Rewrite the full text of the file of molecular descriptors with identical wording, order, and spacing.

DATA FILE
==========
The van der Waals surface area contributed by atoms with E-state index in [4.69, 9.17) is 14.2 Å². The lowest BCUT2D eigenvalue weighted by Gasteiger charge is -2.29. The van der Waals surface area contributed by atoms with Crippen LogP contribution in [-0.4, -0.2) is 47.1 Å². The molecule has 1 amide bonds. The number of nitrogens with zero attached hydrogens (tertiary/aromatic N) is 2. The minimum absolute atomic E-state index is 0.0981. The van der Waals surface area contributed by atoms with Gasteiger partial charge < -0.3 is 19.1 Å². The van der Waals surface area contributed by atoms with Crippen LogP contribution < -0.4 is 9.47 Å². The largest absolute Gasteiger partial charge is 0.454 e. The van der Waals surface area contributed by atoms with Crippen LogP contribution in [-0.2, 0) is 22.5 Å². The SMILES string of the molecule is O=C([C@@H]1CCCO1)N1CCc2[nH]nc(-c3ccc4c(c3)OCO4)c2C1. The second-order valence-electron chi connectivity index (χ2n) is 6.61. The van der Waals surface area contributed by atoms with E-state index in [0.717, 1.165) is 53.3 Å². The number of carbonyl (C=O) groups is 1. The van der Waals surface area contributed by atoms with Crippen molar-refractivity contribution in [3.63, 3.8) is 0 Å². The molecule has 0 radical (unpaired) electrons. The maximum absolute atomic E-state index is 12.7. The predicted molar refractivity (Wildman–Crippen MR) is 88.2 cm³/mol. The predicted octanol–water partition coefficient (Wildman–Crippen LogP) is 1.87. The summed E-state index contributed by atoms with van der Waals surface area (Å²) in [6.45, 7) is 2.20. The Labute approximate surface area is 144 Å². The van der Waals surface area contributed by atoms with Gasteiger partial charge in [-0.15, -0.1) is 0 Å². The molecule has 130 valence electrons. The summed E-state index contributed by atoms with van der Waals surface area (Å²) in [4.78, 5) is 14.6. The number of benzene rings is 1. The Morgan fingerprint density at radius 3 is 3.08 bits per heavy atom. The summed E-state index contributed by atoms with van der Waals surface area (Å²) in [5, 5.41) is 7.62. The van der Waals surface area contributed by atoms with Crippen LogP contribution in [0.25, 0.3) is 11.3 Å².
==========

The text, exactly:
The van der Waals surface area contributed by atoms with E-state index in [4.69, 9.17) is 14.2 Å². The lowest BCUT2D eigenvalue weighted by Gasteiger charge is -2.29. The van der Waals surface area contributed by atoms with Crippen LogP contribution in [-0.4, -0.2) is 47.1 Å². The molecule has 1 amide bonds. The number of nitrogens with zero attached hydrogens (tertiary/aromatic N) is 2. The minimum absolute atomic E-state index is 0.0981. The van der Waals surface area contributed by atoms with Gasteiger partial charge < -0.3 is 19.1 Å². The van der Waals surface area contributed by atoms with Crippen LogP contribution < -0.4 is 9.47 Å². The largest absolute Gasteiger partial charge is 0.454 e. The van der Waals surface area contributed by atoms with Crippen LogP contribution in [-0.2, 0) is 22.5 Å². The SMILES string of the molecule is O=C([C@@H]1CCCO1)N1CCc2[nH]nc(-c3ccc4c(c3)OCO4)c2C1. The second-order valence-electron chi connectivity index (χ2n) is 6.61. The van der Waals surface area contributed by atoms with E-state index in [0.717, 1.165) is 53.3 Å². The number of carbonyl (C=O) groups is 1. The van der Waals surface area contributed by atoms with Crippen molar-refractivity contribution in [3.63, 3.8) is 0 Å². The molecule has 0 radical (unpaired) electrons. The maximum absolute atomic E-state index is 12.7. The predicted molar refractivity (Wildman–Crippen MR) is 88.2 cm³/mol. The predicted octanol–water partition coefficient (Wildman–Crippen LogP) is 1.87. The summed E-state index contributed by atoms with van der Waals surface area (Å²) in [6.45, 7) is 2.20. The Labute approximate surface area is 144 Å². The van der Waals surface area contributed by atoms with Gasteiger partial charge in [-0.15, -0.1) is 0 Å². The molecule has 130 valence electrons. The summed E-state index contributed by atoms with van der Waals surface area (Å²) in [4.78, 5) is 14.6. The number of benzene rings is 1. The Morgan fingerprint density at radius 3 is 3.08 bits per heavy atom. The summed E-state index contributed by atoms with van der Waals surface area (Å²) in [5, 5.41) is 7.62. The van der Waals surface area contributed by atoms with Crippen LogP contribution in [0.25, 0.3) is 11.3 Å².